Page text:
The H-1B Visas
One of the most popular visas is the H-1B. These are subject to quotas and they’re issued by lottery within days after the April 1 deadline. H-1Bs go to people with specialty occupations. But this is one of those places that require creativity, Khandelwal said. For example, a CEO, for the purpose of the visa, is generally not considered a specialty occupation. So she recommends people not call themselves CEOs. Instead they might be “Business Development Directors.” The business must pay for a person to come on an H-1B visa which generally costs around $1,500 for the application. The business must also pay the going rate for that employee. If other people in that region of the country, in that position, are earning $85,000, that’s what the immigrant employee must earn. H-1Bs last six years as long as the person remains employed. But with the H-1B, unlike the L-1, employees can switch employers and remain on the visa. Some countries, like Mexico, Canada and Australia, have separate visas not subject to the H-1B quotas.
Extraordinary Ability Visas
Another type of popular visa is the O-1A, or extraordinary ability visa. For this you must demonstrate that you are one of a very few at the top of your field, whether that’s the sciences, arts, education, business or athletics. How you prove that extraordinary ability is pretty much open to interpretation, Khandelwal said. It might be that you were accepted into an exclusive incubator, or won a hackathon or some other award. The standards are high but the ability to spin your circumstances counts for a lot.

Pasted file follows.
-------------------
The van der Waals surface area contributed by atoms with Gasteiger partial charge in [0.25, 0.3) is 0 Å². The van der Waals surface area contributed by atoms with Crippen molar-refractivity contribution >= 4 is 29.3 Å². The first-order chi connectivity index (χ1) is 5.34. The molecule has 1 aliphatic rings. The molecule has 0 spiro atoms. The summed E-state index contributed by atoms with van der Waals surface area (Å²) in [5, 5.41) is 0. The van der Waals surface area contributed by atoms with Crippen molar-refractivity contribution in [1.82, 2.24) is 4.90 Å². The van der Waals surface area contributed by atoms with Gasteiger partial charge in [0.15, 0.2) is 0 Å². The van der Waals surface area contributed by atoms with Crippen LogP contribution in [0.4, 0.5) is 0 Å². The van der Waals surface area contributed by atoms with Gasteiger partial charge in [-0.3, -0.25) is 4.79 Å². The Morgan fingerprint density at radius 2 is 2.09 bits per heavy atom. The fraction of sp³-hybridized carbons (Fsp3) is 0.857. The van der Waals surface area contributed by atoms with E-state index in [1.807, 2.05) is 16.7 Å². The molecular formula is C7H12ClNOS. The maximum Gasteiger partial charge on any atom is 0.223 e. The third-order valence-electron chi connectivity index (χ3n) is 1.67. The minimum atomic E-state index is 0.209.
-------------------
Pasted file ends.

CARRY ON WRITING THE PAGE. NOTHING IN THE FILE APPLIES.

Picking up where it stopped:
These are the visas most likely to be useful for entrepreneurs, Khandelwal said. The problem is, for many companies who are trying to figure out all the domestic issues of starting a business—from investment to intellectual property laws to HR regulations, tackling immigration issues in order to bring on even an exceptional founder or employee can look overwhelming.
Peter French, founder of San Antonio’s FreeFlow Research which creates opportunities for foreign STEM students to stay in the U.S. through education, work and research, acknowledged that the challenge to find and secure the right visas could be daunting, especially to small businesses who hire 95 percent of employees.
“It is really that issue that pushed me to look at this field in the first place,” said French, whose nonprofit organization operates out of Geekdom. “We have these huge gaps in talent. The number of U.S. born students with STEM degrees is tiny, and shrinking. So, in some fields you have 80 percent of the graduate level degrees in computer science and other really high demand fields go to non-U.S. citizens and…they’re being turned away. What you heard tonight is the general story that’s told: That hiring foreign born folks is just too much trouble…. Only large companies endeavor to hire international folks and this starts at the internship level. If you read the fine print on internship application you see “Must be U.S. citizen to apply.”
Small businesses need to understand, French said, that with F-1 programs, OPT and CPT, students can string together as much as 42 months of time working in the U.S. before an employer has to sponsor a visa for them.
“Foreign born folks are twice as likely as native born Americans citizens to start companies. But then they have all these impediments to staying,” French said. “So they’ve won startup contests and they’ve received venture capital but they’ve done it all on their student visa, so then what? They hit this wall and they have to pack up their employees, profits and intellectual property and go home? It’s the antithesis of the American dream.”